Religion returns to the Court’s docket too. Although the U.S. Congress opens its sessions with prayer, a federal appeals court held the First Amendment precludes the town of Greece, N.Y., from doing the same. In Town of Greece v. Galloway, the Court will have the chance to clarify the limits on government action imposed by the Establishment Clause, and whether ceremonial invocations of religion are necessarily unconstitutional. In this case the Court could rule narrowly on whether traditional prayers of this sort really constitute an unconstitutional “endorsement” of religion. Alternatively, it could take the opportunity to reconsider whether the First Amendment mandates the sort of separation of church and state the existing endorsement test implies.
Another significant religion case could well be added to the docket before the year is out. Petitions for certiorari are pending in two cases challenging the Obamacare requirement that larger employers provide health-insurance coverage for all forms of FDA-approved contraception. Dozens of such suits have been filed by religiously oriented employers but the first two cases to reach the Court involve privately held, for-profit corporations with religiously committed owners. Although both cases raise First Amendment claims, the real question is whether the contraception-coverage mandate passes muster under the Religious Freedom Restoration Act (RFRA), which subjects federal actions to more exacting scrutiny than is currently provided under the Free Exercise Clause. Central to a resolution of these cases will be whether for-profit corporations or their owners can press RFRA free-exercise claims.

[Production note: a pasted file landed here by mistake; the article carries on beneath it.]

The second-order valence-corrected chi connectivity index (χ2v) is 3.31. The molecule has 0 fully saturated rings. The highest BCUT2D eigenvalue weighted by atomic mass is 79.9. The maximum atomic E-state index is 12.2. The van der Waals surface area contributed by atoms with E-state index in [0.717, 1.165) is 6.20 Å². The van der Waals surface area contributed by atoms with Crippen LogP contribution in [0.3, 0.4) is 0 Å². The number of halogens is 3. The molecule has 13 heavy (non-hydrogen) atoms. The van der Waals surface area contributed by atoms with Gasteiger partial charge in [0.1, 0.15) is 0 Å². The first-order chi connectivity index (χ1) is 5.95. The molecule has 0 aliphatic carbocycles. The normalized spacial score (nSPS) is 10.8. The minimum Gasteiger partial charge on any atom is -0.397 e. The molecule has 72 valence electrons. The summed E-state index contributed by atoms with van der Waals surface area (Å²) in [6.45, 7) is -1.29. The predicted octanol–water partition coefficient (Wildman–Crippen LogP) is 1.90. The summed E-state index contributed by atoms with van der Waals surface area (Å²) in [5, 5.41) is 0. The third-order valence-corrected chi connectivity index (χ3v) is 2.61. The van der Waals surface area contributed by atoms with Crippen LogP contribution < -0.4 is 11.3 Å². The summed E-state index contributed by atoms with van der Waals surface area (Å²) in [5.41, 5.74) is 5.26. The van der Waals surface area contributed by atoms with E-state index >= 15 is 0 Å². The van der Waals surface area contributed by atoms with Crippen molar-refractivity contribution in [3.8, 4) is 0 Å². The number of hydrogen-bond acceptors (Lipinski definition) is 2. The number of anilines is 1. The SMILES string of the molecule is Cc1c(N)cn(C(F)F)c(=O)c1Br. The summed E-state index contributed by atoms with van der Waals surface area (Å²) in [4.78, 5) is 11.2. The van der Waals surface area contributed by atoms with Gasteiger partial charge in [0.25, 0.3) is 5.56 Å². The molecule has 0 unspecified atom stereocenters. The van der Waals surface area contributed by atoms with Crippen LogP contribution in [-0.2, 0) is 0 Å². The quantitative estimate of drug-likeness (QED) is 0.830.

In addition to the above, the Court has a full plate of significant business and regulatory cases, including challenges to Environmental Protection Agency regulations governing interstate air pollution and a state requirement that personal-care providers accept union representation. Further significant cases could be added this fall as the Court fleshes out its docket. Whatever else is added, there’s no shortage of potentially significant cases this year.
During his confirmation hearing, John Roberts remarked that judges should be like umpires, and that no one ever went to a game to watch the umpires at work. The chief justice might like the courts to be more like umpires, and to see policy debates focus on the elected branches, rather than the courts, but this may be a naïve aspiration in an age when practically every political fight of any significance finds its way to court. Indeed, so long as the Court’s docket looks like it has these past few years, this will be a particularly difficult aspiration to attain.
— NRO contributing editor Jonathan H. Adler is professor of law and director of the Center for Business Law & Regulation at the Case Western Reserve University School of Law.